Australian CEOs don't measure up

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Definitely agree that we don't get value for money with our CEO's (or their offsiders), but that's more about the remuneration running ahead of what it deserves to be (Australian CEOs don't measure up, March 20). But, before we go looking at the US as the "model" to measure ourselves by, let's not forget that, sure, they have a good work ethic, but they have also "printed" their way through this mess (well, so far at least).
I'd love to see an Australia with an Aussie dollar at 80 cents, and gosh...that would throw up a totally different economic landscape.
Robert, this is a stunning article, well done. We need to hammer this home (Australian CEOs don't measure up, March 20).
There is more to this than just productivity, which is the final aspect that points to a wealth of other poor management criteria (Australian CEOs don't measure up, March 20).
At the end of the day, apart from poor performing boards and their ‘entitlement’ mantras, the other elephant in the room is the fact that CEO’s are abusing their power of the position to drive through changes in their organisations, which have done nothing but wreak havoc.
For this we are all paying a price; we thought that the bad old days of the early 2000’s was behind us, you know the old pride, sloth, greed, lust, gluttony, envy and anger (BRW December 13-19 2001). The more things change, the more they remain the same.
Despite the fact that many CEO’s undertake ‘certified’ CEO courses, this is done purely to attain the document, whilst many forget that it is more important to have a purpose and a sense of meaning than a technique, a style or a strategy.
I believe the real elephant in the room is the remuneration and bonus systems that boards have implemented to reward managers (Australian CEOs don't measure up, March 20).
These are alarmingly skewed to focus on short term results that may not be in the long term best interests of the company or their underlying businesses.
Excellent article (Australian CEOs don't measure up, March 20). An underlying point here seems to be the lack of accountability in leadership/management. Where people with power hold themselves accountable to outcomes, the desired results are more readily achieved – no great surprise there I'm sure.
I'd love to see an objective analysis summary of how much money and opportunity is poured into people who have basically used BS, relationship management and charisma to get into and stay in roles where they add no value (or even detract from it). Not withstanding the vested interests of peer groups in positions of influence (the proverbial 'old boys club') it never ceases to amaze me how gullible or perhaps complacent shareholders and the like are in allowing this to be the status quo in the majority of commercial organisations.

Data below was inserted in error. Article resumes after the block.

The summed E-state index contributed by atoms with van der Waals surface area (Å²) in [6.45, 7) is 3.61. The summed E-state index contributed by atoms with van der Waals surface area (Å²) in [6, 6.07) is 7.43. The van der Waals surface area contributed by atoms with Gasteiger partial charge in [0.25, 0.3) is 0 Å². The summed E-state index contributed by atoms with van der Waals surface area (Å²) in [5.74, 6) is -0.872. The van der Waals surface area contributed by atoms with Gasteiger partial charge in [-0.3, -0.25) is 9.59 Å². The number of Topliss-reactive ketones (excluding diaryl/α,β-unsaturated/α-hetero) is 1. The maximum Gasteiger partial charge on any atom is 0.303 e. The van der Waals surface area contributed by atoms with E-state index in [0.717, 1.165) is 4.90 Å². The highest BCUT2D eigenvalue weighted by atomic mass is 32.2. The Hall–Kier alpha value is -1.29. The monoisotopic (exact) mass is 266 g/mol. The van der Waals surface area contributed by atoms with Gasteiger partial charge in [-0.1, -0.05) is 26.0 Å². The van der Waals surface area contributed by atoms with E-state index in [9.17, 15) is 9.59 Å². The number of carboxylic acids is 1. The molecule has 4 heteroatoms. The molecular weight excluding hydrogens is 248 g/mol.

Oh dear, the most appalling, indeed frightening aspect of the outcomes from this survey is that it took so long to realise that too many boards and executives pay lip-service to productivity and its execution (Australian CEOs don't measure up, March 20).
Funny that – executive, execution.
Alas, it is all to easy to blame CEOs, boards, remuneration, et al, alone. There are hard-working, competent and smart people, with integrity, amongst our leaders. It seems rather to be more complex, starting with the limited 'gene-pool' of executive talent in this boys club, oops, country; continues over the inherent shortfalls of our corporate culture (can you imagine an Apple or Google rising from Australia's world of business?) and continues to governments, unions, employees, et al – and all and sundry 'vested interests'.
Mmh. To suppose that measuring productivity would be the first step towards improving it. My gosh.
Excellent article, Robert (Australian CEOs don't measure up, March 20). This report has been a long time coming, as I believe the mining boom mark I and the government stimulus in 2008 has masked the performance of our CEOs. It's only now when things are looking dim, that we have bothered to look into exactly how Australian businesses are run, and what we can do to make them more efficient. This issue needs more attention because as soon as the current mining boom takes effect and the global economy picks up again, people will brush off any concerns about CEOs and their complacency.
Well, finally someone with the fortitude to say what I've been saying for years (Australian CEOs don't measure up, March 20). The standards we business are getting for their bucks has dropped over the past 10 years for a number of reasons.
The first one is the HR department. The second one is that most mid and senior managers are in "defence" mode protecting their jobs rather than being prepared to take the risks to grow the business.
HR has been given far too much latitude in business and in many cases, they think they run the show. They often have no idea about the type of person they should be employing, and in many cases apply political correctness to the process, so that they end up with mediocre candidates because they "won't cause a fuss".
Australian business needs to get back to basics and start taking some risks. And that means employing people who can make decisions, show initiative, take risks and grow the business.
And where have all the sales people gone? Seems that the profession known as "selling" has been 'Macdonalised" creating order takers. Nothing happens in business unless someone sells something at a profit.